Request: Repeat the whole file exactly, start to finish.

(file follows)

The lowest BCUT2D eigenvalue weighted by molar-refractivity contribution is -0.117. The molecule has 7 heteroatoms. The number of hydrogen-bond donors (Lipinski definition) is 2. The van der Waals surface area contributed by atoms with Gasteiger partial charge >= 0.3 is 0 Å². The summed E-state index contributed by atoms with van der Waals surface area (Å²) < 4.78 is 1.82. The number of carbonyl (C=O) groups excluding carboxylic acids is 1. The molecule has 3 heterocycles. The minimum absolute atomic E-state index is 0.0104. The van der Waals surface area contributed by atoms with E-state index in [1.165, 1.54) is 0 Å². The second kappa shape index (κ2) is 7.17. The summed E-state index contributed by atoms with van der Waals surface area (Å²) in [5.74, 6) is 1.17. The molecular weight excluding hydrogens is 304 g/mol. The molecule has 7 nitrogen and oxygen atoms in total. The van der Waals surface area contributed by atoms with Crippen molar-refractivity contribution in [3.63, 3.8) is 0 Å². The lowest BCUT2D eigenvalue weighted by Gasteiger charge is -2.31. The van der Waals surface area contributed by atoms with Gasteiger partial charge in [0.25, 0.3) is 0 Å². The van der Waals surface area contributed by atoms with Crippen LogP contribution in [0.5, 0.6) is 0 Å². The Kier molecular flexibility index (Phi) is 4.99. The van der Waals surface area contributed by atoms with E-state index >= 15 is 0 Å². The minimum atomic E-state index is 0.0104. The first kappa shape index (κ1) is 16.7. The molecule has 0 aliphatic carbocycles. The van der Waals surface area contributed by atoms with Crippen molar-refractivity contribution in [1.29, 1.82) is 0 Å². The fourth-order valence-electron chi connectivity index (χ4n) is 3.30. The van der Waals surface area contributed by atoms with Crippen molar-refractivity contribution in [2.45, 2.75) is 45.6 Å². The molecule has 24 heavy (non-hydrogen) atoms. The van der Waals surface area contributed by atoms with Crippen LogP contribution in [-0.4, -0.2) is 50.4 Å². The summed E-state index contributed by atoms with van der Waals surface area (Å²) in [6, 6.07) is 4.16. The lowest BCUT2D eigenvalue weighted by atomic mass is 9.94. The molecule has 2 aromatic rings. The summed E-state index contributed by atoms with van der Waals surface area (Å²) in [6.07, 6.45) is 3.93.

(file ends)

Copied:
The lowest BCUT2D eigenvalue weighted by molar-refractivity contribution is -0.117. The molecule has 7 heteroatoms. The number of hydrogen-bond donors (Lipinski definition) is 2. The van der Waals surface area contributed by atoms with Gasteiger partial charge >= 0.3 is 0 Å². The summed E-state index contributed by atoms with van der Waals surface area (Å²) < 4.78 is 1.82. The number of carbonyl (C=O) groups excluding carboxylic acids is 1. The molecule has 3 heterocycles. The minimum absolute atomic E-state index is 0.0104. The van der Waals surface area contributed by atoms with E-state index in [1.165, 1.54) is 0 Å². The second kappa shape index (κ2) is 7.17. The summed E-state index contributed by atoms with van der Waals surface area (Å²) in [5.74, 6) is 1.17. The molecular weight excluding hydrogens is 304 g/mol. The molecule has 7 nitrogen and oxygen atoms in total. The van der Waals surface area contributed by atoms with Crippen molar-refractivity contribution in [3.63, 3.8) is 0 Å². The lowest BCUT2D eigenvalue weighted by Gasteiger charge is -2.31. The van der Waals surface area contributed by atoms with Gasteiger partial charge in [0.25, 0.3) is 0 Å². The van der Waals surface area contributed by atoms with Crippen LogP contribution in [0.5, 0.6) is 0 Å². The Kier molecular flexibility index (Phi) is 4.99. The van der Waals surface area contributed by atoms with E-state index >= 15 is 0 Å². The minimum atomic E-state index is 0.0104. The first kappa shape index (κ1) is 16.7. The molecule has 0 aliphatic carbocycles. The van der Waals surface area contributed by atoms with Crippen molar-refractivity contribution in [1.29, 1.82) is 0 Å². The fourth-order valence-electron chi connectivity index (χ4n) is 3.30. The van der Waals surface area contributed by atoms with Crippen molar-refractivity contribution in [2.45, 2.75) is 45.6 Å². The molecule has 24 heavy (non-hydrogen) atoms. The van der Waals surface area contributed by atoms with Crippen LogP contribution in [-0.4, -0.2) is 50.4 Å². The summed E-state index contributed by atoms with van der Waals surface area (Å²) in [6, 6.07) is 4.16. The lowest BCUT2D eigenvalue weighted by atomic mass is 9.94. The molecule has 2 aromatic rings. The summed E-state index contributed by atoms with van der Waals surface area (Å²) in [6.07, 6.45) is 3.93.